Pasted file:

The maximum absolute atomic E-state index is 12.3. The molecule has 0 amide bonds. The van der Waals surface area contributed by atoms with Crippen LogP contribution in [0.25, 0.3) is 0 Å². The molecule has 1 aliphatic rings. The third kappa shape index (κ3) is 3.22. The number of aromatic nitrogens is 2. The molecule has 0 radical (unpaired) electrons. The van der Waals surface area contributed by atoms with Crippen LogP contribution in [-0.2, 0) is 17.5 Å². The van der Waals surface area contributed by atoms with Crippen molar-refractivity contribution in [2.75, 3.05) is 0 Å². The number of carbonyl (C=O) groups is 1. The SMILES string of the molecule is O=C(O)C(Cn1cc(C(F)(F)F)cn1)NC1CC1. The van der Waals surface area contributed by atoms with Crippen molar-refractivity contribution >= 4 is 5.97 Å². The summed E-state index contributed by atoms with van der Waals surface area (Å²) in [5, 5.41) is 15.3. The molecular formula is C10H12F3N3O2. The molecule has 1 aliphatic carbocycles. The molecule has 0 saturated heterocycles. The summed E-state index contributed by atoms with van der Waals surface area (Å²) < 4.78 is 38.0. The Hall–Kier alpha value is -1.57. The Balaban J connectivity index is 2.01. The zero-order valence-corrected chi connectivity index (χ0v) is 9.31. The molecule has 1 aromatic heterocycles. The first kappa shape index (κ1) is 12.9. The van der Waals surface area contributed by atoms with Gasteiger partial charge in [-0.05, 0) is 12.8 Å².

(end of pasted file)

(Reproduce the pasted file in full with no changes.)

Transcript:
The maximum absolute atomic E-state index is 12.3. The molecule has 0 amide bonds. The van der Waals surface area contributed by atoms with Crippen LogP contribution in [0.25, 0.3) is 0 Å². The molecule has 1 aliphatic rings. The third kappa shape index (κ3) is 3.22. The number of aromatic nitrogens is 2. The molecule has 0 radical (unpaired) electrons. The van der Waals surface area contributed by atoms with Crippen LogP contribution in [-0.2, 0) is 17.5 Å². The van der Waals surface area contributed by atoms with Crippen molar-refractivity contribution in [2.75, 3.05) is 0 Å². The number of carbonyl (C=O) groups is 1. The SMILES string of the molecule is O=C(O)C(Cn1cc(C(F)(F)F)cn1)NC1CC1. The van der Waals surface area contributed by atoms with Crippen molar-refractivity contribution >= 4 is 5.97 Å². The summed E-state index contributed by atoms with van der Waals surface area (Å²) in [5, 5.41) is 15.3. The molecular formula is C10H12F3N3O2. The molecule has 1 aliphatic carbocycles. The molecule has 0 saturated heterocycles. The summed E-state index contributed by atoms with van der Waals surface area (Å²) < 4.78 is 38.0. The Hall–Kier alpha value is -1.57. The Balaban J connectivity index is 2.01. The zero-order valence-corrected chi connectivity index (χ0v) is 9.31. The molecule has 1 aromatic heterocycles. The first kappa shape index (κ1) is 12.9. The van der Waals surface area contributed by atoms with Gasteiger partial charge in [-0.05, 0) is 12.8 Å².